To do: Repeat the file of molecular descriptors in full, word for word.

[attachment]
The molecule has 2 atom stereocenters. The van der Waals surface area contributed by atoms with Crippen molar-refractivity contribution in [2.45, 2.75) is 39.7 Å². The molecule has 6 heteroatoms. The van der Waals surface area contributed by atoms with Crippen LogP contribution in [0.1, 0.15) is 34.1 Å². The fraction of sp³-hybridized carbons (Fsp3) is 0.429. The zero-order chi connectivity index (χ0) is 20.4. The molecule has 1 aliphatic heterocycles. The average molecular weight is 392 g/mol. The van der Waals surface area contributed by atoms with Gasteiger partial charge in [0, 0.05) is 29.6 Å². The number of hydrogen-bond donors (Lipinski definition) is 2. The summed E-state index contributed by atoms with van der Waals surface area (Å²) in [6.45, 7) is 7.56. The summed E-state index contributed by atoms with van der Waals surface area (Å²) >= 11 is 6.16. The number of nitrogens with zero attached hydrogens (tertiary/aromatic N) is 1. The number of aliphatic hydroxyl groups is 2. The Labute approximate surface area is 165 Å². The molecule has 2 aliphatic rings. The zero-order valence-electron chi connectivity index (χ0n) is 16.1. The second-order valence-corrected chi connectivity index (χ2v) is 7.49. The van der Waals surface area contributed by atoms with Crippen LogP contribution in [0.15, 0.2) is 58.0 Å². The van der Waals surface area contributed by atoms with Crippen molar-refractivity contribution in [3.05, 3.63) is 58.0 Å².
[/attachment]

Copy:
The molecule has 2 atom stereocenters. The van der Waals surface area contributed by atoms with Crippen molar-refractivity contribution in [2.45, 2.75) is 39.7 Å². The molecule has 6 heteroatoms. The van der Waals surface area contributed by atoms with Crippen LogP contribution in [0.1, 0.15) is 34.1 Å². The fraction of sp³-hybridized carbons (Fsp3) is 0.429. The zero-order chi connectivity index (χ0) is 20.4. The molecule has 1 aliphatic heterocycles. The average molecular weight is 392 g/mol. The van der Waals surface area contributed by atoms with Gasteiger partial charge in [0, 0.05) is 29.6 Å². The number of hydrogen-bond donors (Lipinski definition) is 2. The summed E-state index contributed by atoms with van der Waals surface area (Å²) in [6.45, 7) is 7.56. The summed E-state index contributed by atoms with van der Waals surface area (Å²) >= 11 is 6.16. The number of nitrogens with zero attached hydrogens (tertiary/aromatic N) is 1. The number of aliphatic hydroxyl groups is 2. The Labute approximate surface area is 165 Å². The molecule has 2 aliphatic rings. The zero-order valence-electron chi connectivity index (χ0n) is 16.1. The second-order valence-corrected chi connectivity index (χ2v) is 7.49. The van der Waals surface area contributed by atoms with Crippen LogP contribution in [0.15, 0.2) is 58.0 Å². The van der Waals surface area contributed by atoms with Crippen molar-refractivity contribution in [3.05, 3.63) is 58.0 Å².